2. The thing astronauts miss most up in space is exactly what you think it would be.
During our wide-ranging conversation over dinner, I asked Garan what he missed most while up in space. His answer? “Beer and pizza,” he said with a smile. While I doubt we’ll be able to get an ice cold tallboy in orbit any time soon, NASA’s Small Business Innovation Research program could soon make 3D-printed space pizza a reality. Hopefully the delivery radius extends 230 miles vertically.
3. Emetophobes need not worry; your lunch will (likely) not be lost.
Be honest — when you hear the words “Space Camp”, the first thing that comes to your mind is either the 1986 film of the same name or the giant gyroscopic chair that spins you around something like this:
Believe it or not, “giant gyroscopic chair” isn’t the technical name for it; it’s called the Multi-Axis Trainer (MAT, for short) and its intention isn’t to fill you with a deep and abiding nausea. Rather, it’s intended to simulate disorientation that can occur during spaceflight and EVAs. (Think Sandra Bullock after the debris starts hitting the satellite in Gravity). The spinning might seem overwhelming, but the machine locks your stomach in as the center of gravity, so it should keep you and the contents of your stomach from flying into orbit.
Likewise, the 1/16th gravity chair, which simulates the experience of walking on the moon and its reduced gravitational pull, and the scuba diving experience, which simulates the experience of a spacewalk, are thrilling, educational experiences that will leave you doubled over in exhilarated laughter rather than abdominal pain.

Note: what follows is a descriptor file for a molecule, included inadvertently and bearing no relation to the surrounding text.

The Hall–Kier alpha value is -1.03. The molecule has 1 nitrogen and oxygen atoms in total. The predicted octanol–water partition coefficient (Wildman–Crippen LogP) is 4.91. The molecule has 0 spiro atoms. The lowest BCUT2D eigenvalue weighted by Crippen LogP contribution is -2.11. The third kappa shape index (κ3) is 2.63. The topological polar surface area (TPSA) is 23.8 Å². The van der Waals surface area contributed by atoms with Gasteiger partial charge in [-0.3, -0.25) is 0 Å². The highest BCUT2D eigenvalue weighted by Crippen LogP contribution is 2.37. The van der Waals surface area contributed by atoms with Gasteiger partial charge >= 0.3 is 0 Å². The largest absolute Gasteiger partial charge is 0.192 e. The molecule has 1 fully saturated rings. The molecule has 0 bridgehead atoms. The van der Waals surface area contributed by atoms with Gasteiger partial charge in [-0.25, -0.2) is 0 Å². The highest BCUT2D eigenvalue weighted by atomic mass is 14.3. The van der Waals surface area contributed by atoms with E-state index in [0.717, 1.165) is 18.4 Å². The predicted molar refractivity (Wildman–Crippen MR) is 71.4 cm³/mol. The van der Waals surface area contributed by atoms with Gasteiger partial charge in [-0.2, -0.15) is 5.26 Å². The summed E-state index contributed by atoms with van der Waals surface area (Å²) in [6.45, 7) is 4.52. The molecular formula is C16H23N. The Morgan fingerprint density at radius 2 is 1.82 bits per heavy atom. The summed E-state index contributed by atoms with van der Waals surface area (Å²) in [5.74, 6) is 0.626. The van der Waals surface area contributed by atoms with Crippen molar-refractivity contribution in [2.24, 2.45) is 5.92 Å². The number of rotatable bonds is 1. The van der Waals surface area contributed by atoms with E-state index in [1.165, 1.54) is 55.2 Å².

4. Space is constantly trying to kill you. Constantly. In new and horrifying ways.
We’ve all heard the adage that “in space, no one can hear you scream,” but what happens when you’re in the relative comfort of a spacesuit on an EVA (extravehicular activity) like a spacewalk and your suit’s coolant unit springs a leak? Well, if you’re astronaut Luca Parmitano, you don’t panic, even as you slowly begin to drown inside your suit. Watch this video to see how deadly serious these “anomalies” (NASA’s term for when shit hits the fan) can be:
5. You get to keep the flight suit. YOU GET TO KEEP THE FLIGHT SUIT.
Sure, onesies are ironically fun and kigurumis offer up a level of heretofore unheard of kawaii comfort, but nothing beats the energizing, empowering feeling of stepping into a crisp blue flight suit covered in official NASA emblems and badges. Do you have to tell people that you got this awesome attire at a day camp for adults? No. No, you don’t. Unless, of course, it’s Houston who’s asking, because astronauts need to follow protocol, after all.
You can catch Live From Space tonight on NatGeo at 8 PM ET/5 PM PT. Will you be tuning in? Let us know in the comments below.